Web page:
The Netherlands, is also simply called “Holland”, but is officially known as the “Kingdom of the Netherlands”. It is situated in Western Europe and owns three island territories in the Caribbean. The European part of the Netherlands borders Belgium to the south, the North Sea to the northwest and Germany to the east. It also shares maritime borders with Germany, Belgium, and the United Kingdom.
Amsterdam is the country’s capitol. The two other largest cities are The Hague and Rotterdam which has the largest port in Europe.
Netherlands corporations are regulated by The Dutch Corporate Law which is also called “the Company Act”. In addition, the Civil Code added rules required by the Act on the Supervision of the Securities Trade, the European Community Directives, and the Listed Companies Act.
Netherlands corporations have several benefits including:
• Two Shareholders: A minimum of two shareholders are required for incorporation.
• Privacy using Nominees: Nominee Shareholders and Directors can be used to protect the privacy of actual ones.
• No Minimum Authorized Capital: Since 2012, Netherlands corporations no longer have to declare a minimum authorized capital value.
• Shipping Hub: The Netherlands has one of the best ports in the world, making it a supreme transportation hub.
• Double Taxation Treaties: The Netherlands has double taxation treaty agreements with many countries including the United States to prevent foreigners from paying double taxes for the same income.
• Superior Workforce: There is an excellent selection of employment and labor in the Netherlands. The workforce is tech-savvy due to the booming technology industry in this country. Also, most potential employees in the Netherlands are both competitive with salary requirements and speak English.
Netherlands corporations must chose a unique corporate name that is not similar to any other previously registered corporate names. Once the name is verified to be unique, it can then be reserved by the applicant, who will receive a certificate for that name.
Office Address and Local Agent
Netherlands corporations must have a registered agent and registered local address for process service requests and official notices.
Netherlands corporations must have at least two shareholders.
Directors and Officers
Netherlands corporations must have at least one director.
There is no minimum authorized capital requirement for a Dutch corporation.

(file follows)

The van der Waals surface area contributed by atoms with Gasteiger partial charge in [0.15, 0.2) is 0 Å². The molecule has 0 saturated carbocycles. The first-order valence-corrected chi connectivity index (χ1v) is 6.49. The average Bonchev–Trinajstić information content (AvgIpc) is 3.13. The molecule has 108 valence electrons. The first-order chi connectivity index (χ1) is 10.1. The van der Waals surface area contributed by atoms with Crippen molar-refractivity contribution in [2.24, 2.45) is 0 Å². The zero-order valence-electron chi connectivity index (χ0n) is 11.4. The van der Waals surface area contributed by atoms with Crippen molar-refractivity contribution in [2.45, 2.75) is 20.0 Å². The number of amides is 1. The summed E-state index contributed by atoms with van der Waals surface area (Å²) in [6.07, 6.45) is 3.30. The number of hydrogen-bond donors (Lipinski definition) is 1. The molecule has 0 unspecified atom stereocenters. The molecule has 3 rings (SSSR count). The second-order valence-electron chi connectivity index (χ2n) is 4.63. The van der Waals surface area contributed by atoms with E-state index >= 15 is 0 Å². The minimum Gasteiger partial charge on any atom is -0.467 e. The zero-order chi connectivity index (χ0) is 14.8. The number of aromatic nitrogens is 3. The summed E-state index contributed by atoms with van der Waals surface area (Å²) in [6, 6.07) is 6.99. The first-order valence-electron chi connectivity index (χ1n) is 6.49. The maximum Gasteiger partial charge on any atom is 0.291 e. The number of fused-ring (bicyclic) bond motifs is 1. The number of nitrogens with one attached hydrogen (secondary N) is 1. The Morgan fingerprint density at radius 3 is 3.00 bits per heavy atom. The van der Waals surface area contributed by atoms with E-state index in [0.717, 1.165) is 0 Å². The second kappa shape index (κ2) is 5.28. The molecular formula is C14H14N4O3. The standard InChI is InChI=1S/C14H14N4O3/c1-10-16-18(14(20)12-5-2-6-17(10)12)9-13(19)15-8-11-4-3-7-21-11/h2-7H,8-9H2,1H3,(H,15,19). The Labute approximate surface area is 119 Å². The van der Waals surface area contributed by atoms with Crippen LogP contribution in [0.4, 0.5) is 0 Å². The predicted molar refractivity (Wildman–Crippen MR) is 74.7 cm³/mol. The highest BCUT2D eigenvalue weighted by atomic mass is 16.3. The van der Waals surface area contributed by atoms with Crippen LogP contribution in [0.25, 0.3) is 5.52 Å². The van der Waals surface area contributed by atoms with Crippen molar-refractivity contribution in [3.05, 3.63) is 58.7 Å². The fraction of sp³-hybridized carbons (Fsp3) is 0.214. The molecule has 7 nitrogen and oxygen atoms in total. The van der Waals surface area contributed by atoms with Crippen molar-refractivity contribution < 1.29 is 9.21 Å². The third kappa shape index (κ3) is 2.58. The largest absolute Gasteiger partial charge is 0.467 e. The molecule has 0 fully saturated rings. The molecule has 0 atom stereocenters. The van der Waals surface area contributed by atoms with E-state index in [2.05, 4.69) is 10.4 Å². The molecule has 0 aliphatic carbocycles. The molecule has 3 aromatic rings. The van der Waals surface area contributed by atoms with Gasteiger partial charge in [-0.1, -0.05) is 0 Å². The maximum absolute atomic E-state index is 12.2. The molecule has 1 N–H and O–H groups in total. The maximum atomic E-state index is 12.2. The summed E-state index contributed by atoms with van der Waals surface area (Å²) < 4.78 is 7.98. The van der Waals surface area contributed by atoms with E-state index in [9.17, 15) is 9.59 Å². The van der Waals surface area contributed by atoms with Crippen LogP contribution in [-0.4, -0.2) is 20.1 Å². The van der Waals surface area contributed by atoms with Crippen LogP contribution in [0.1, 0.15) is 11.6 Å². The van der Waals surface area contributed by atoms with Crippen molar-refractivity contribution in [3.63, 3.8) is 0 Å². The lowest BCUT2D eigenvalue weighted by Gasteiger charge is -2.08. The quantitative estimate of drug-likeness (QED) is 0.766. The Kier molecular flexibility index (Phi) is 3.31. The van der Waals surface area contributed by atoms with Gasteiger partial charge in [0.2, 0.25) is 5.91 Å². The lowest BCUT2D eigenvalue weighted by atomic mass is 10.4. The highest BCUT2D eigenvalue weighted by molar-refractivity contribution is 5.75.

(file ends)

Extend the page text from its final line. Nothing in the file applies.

It is expected that company and limited company owners incorporating in the Netherlands register with the Dutch tax authorities and the social insurance office as well, if employees will be hired by the corporation. The tax registration for the Chamber of Commerce should be completed automatically after registering with the Dutch tax authorities.
The Netherlands has many double taxation treaties in existence with other countries, including one between the Netherlands and the United States. These treaties prevent foreigners from paying double taxes for the same income.
The annual renewal fee is around €1,500 to € 2,500.
Corporations are registered in the Trade Register of the Chamber of Commerce.
The Trade Register is then maintained by the Chamber of Commerce, which holds information about all business entities in the Netherlands that are incorporated there. Some of the information generally kept on file is statutory name, date of incorporation, name and authority of directors, and registered address.
Furthermore, all names and addresses of 100% shareholders are kept in the Trade Register as well. All of the company information found on the Trade Register is accessible to the public.
However, there is the opportunity for some privacy. The use of nominee directors and shareholders can help shareholders and directors maintain some degree of privacy.
Accounting and Audit Requirements
Netherlands corporations must keep and maintain a register for tax purposes, and filing tax returns. Annual financial statements are also required to be submitted. These financial statements need to be approved by the shareholders at the annual general meeting.
Annual General Meeting
An annual general meeting is required for Netherlands corporations.
Time Required for Incorporation
The estimated time required for incorporation can be completed in two days. However, it is usually recommended that investors expect the incorporation process to take one to two weeks.
Shelf corporations are available in the Netherlands for faster incorporation.
Netherlands corporations have several benefits including: only two shareholders are required to incorporate, privacy is provided by choosing to use nominee shareholders and directors; there is no required minimum authorized capital value, and the Netherlands has numerous double tax treaties (including the U.S.) to protect foreigners from having to pay double taxes on the same income.
Last Updated on May 25, 2019